- An underwhelming reissue from the Drexciya canon.
- Like most records in the Drexciya canon, Kilohertz is enigmatic. It's the only EP released by the project Elecktroids, and it came out originally on Warp in 1995, at a time when liner notes were often all people had to go on. "Background: based in Flint, Michigan, USA, the four young sons of an electrician, known simply as the Elecktroids, have welded together their debut album," read the text with Elektroworld, the only Elecktroids album, before mentioning Kraftwerk as an inspiration.
In 2007, the Drexciya Research Lab blog speculated that Alex Lugo and Dennis Richardson of Ultradyne could have been involved in the project, on account of there being four figures on the album's cover (those two, plus Drexciya's Gerald Donald and James Stinson), as well as the fact that both acts were releasing on Warp at the time. Then in 2008, Warp apparently relisted the CD version of the LP with the text: "Produced by Drexciya's late James Stinson." So far, so Drexciya. But what's less common about Kilohertz is that it is, honestly, quite average.
The feeling that the EP is something of a minor work is further fuelled when you dig into the other music that Stinson and Donald released around the time. Most immediately, the Elecktroids album was a bit of a gem. Where at some points the tracks on Kilohertz slip into Kraftwerk pastiche, Elektroworld successfully allowed the iconic German group to influence the developing Drexciya aesthetic. (On tracks like "Midnight Drive," you can also hear a template that Stinson would later expand upon so incredibly on Lifestyles Of The Laptop Café.) 1995 was also the year of "Wavejumper" and "Journey Home," tracks that could vie for a place in a top-ten list of Drexciya tracks.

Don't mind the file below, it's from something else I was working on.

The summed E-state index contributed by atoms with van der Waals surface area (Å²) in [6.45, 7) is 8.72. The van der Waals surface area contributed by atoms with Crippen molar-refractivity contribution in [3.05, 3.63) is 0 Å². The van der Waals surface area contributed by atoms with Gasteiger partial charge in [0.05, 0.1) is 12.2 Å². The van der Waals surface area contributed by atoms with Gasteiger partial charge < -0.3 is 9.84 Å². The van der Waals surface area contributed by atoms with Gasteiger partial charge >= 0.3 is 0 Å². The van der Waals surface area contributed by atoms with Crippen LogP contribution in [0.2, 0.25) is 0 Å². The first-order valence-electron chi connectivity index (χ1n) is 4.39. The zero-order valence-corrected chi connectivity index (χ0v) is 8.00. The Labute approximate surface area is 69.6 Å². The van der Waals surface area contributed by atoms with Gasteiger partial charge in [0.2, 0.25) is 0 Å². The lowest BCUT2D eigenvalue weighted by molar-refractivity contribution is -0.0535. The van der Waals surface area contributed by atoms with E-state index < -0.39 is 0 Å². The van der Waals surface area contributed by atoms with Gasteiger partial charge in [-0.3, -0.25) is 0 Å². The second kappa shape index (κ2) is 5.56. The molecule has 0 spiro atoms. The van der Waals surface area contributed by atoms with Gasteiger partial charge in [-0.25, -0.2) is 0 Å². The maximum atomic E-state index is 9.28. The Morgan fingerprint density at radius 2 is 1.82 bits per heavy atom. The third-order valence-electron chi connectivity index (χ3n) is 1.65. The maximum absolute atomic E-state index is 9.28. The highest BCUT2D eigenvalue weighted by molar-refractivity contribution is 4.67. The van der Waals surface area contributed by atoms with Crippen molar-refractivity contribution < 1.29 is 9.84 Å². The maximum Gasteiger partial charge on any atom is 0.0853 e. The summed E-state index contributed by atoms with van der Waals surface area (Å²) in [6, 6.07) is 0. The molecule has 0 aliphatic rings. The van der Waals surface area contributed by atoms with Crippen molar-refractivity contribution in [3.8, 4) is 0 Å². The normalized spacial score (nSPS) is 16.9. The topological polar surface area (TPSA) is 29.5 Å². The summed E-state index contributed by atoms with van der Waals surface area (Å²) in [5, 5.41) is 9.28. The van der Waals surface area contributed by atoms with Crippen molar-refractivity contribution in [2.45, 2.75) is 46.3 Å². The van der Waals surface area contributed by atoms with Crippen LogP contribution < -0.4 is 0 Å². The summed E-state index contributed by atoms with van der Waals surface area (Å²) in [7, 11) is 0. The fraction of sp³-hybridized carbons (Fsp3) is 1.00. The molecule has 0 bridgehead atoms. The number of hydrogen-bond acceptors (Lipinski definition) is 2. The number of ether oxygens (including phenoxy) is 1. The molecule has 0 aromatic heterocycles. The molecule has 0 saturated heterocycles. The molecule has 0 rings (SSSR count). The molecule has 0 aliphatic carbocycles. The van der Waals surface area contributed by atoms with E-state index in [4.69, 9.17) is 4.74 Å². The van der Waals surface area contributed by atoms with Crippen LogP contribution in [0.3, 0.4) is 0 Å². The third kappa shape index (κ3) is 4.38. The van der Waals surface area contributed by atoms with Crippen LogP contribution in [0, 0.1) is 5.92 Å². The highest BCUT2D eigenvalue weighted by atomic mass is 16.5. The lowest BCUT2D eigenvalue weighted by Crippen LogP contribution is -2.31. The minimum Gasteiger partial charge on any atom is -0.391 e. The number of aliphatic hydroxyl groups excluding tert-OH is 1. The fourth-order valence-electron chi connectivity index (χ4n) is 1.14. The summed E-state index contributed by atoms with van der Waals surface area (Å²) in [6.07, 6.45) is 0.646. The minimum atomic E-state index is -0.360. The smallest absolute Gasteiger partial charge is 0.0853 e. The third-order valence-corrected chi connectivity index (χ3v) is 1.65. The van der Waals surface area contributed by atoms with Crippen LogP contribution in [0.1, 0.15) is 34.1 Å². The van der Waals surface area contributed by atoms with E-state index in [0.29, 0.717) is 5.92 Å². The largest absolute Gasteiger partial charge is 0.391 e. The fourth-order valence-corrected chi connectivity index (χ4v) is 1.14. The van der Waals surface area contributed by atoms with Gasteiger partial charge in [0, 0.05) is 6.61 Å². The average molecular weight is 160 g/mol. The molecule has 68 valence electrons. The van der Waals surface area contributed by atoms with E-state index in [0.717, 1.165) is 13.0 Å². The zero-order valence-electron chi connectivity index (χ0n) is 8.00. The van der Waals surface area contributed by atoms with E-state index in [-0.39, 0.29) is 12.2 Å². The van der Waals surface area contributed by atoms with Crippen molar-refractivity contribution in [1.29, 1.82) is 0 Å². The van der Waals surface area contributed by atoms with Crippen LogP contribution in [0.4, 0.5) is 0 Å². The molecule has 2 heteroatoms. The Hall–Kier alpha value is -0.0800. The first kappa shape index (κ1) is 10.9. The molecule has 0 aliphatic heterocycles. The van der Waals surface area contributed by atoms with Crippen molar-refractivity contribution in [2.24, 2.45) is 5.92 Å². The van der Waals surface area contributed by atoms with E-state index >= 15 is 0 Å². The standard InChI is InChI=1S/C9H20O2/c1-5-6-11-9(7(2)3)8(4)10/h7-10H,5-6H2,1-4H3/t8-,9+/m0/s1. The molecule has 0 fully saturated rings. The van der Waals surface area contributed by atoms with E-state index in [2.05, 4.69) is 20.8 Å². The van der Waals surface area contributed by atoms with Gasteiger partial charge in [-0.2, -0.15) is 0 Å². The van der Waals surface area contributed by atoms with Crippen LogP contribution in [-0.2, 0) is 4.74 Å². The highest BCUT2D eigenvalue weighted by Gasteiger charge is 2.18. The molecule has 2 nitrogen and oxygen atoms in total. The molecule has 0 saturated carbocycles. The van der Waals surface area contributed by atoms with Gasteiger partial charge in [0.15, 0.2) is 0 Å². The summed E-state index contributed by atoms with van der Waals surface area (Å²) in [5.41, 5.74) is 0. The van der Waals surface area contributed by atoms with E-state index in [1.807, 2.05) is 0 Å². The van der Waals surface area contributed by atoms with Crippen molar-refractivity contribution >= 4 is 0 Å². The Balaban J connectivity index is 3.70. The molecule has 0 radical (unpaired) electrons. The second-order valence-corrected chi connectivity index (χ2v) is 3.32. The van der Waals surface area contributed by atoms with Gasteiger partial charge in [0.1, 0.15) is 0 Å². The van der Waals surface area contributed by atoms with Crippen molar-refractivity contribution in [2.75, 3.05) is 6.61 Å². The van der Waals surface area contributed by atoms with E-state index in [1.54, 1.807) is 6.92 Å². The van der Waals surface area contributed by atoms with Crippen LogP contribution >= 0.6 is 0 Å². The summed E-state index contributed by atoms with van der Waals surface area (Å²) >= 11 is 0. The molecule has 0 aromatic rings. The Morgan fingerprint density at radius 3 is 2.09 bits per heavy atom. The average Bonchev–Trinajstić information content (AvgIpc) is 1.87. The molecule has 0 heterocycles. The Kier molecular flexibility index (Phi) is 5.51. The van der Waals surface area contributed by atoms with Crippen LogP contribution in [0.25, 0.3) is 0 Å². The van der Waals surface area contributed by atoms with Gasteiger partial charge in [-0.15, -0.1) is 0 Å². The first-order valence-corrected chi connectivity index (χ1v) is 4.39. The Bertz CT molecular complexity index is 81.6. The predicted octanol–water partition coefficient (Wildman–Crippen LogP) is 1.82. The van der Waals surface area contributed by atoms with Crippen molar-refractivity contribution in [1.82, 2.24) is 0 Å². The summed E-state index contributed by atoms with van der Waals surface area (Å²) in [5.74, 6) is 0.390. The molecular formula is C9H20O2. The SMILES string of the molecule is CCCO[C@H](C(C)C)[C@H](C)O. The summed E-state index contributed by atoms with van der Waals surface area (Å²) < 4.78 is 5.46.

Next to these, the electro-funk keyboard flourishes on "Magnetic Field" and "Algorithm" seem dated. The synth line on the stomping "Remote Control Hornet," meanwhile, is as appealing as the track's title suggests. "Digital Warlock" didn't appear on the original EP, and while it has a certain madcap, '80s-influenced energy and features the only vocal on the record, it doesn't seem like an essential inclusion. This is, of course, all relative. On the title track, you can at least sense the magic that Stinson and Donald brought to an unfathomably large number of records. It's perhaps just best to go enjoy one of those.
A2 Magnetic Field
B1 Remote Control Hornet
B3 Digital Warlock